In the latest issue of Neuron, David Scott and colleagues report on the neuroscience behind the placebo effect. Though subject to interpretation, the placebo effect refers to the way in which psychological expectation can ameliorate illness in the absence of a proven remedy. Scott et al. asked subjects to rate their expectations for pain relief before injecting them with saline. After injection, subjects were asked to rate the perceived analgesic effect.
Scott et al. wanted to see if these self-reports correlated with dopamine release in the nucleus accumbens, a brain region thought to be involved in reward processing. They measured local dopamine release using Positron Emission Tomography (or PET) and found that it correlated with expected pain relief as well as the mismatch between expected and perceived analgesic effect.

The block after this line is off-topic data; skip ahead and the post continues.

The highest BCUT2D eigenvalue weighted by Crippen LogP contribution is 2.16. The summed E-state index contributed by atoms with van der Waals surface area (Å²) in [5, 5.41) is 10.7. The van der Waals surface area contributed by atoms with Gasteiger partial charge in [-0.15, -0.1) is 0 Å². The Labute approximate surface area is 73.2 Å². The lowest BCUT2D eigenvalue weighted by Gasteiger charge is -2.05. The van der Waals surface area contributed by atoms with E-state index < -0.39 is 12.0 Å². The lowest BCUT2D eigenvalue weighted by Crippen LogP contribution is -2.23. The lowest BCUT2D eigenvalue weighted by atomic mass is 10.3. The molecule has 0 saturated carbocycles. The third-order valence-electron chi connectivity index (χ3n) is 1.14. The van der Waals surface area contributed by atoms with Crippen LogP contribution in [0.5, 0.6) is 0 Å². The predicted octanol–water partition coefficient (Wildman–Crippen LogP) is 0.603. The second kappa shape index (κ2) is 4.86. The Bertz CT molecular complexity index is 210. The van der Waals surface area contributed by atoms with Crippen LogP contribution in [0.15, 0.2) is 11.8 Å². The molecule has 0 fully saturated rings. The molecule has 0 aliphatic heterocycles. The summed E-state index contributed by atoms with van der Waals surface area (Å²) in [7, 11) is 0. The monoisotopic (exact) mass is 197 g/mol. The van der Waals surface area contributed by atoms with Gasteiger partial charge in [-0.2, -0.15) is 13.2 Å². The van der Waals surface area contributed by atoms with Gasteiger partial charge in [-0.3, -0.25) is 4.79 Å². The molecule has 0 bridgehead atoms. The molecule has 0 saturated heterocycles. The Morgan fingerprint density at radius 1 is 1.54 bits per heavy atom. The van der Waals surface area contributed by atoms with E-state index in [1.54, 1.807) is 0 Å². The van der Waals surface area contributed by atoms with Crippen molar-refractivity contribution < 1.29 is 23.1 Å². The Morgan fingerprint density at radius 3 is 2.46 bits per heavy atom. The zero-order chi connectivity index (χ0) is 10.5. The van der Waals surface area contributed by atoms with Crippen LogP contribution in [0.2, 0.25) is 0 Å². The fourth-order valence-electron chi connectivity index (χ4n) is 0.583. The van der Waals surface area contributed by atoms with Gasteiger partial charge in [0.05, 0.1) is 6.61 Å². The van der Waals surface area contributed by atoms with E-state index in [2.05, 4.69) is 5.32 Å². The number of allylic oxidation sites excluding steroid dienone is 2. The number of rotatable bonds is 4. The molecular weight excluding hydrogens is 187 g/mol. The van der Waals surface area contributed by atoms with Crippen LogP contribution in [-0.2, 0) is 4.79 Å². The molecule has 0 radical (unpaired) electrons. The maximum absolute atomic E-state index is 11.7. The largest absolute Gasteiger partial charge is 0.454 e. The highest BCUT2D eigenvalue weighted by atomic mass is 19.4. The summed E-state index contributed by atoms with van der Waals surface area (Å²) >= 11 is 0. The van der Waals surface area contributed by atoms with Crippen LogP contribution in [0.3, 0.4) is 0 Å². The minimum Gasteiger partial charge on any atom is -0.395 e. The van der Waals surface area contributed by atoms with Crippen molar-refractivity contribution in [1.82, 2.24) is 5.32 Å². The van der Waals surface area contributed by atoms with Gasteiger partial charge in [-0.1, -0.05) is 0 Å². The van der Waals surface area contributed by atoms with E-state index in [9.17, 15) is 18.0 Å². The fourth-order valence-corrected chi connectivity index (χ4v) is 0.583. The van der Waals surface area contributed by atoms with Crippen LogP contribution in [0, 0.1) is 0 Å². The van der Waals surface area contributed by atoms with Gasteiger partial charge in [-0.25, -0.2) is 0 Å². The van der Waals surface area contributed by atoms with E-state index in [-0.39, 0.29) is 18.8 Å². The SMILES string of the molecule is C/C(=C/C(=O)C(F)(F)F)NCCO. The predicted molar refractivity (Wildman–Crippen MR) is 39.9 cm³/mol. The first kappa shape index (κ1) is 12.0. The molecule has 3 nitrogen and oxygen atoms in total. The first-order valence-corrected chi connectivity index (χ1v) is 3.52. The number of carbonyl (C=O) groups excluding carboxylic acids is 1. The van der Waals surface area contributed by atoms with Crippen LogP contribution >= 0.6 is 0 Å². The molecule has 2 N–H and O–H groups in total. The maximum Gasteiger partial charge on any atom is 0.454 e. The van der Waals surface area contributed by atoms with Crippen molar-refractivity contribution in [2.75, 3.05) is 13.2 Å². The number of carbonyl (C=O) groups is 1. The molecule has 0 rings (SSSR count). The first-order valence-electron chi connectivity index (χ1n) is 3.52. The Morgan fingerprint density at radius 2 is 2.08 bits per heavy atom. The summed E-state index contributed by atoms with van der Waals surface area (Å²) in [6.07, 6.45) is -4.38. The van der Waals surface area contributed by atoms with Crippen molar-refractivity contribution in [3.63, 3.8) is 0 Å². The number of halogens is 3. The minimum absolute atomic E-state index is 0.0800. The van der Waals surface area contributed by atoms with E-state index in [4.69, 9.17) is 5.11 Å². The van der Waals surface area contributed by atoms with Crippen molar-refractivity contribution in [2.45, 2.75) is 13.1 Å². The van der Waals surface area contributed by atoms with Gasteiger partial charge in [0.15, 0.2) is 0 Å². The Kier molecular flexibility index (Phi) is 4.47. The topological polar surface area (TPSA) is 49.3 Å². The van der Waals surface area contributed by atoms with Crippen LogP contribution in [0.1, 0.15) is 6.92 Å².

The more we understand about the placebo effect, the more we will be able to harness it in everyday clinical practice. Though this may seem to violate the principle of informed consent, a doctor may not necessarily need to lie when prescribing saline or sugar pills. For instance, a doctor could simply tell a patient that she is receiving an unproven medication that may relieve her suffering. This article in the Journal of Medical Ethics endorses the use of placebos in clinical practice. In fact, the authors make the case that sometimes placebo administration should be required.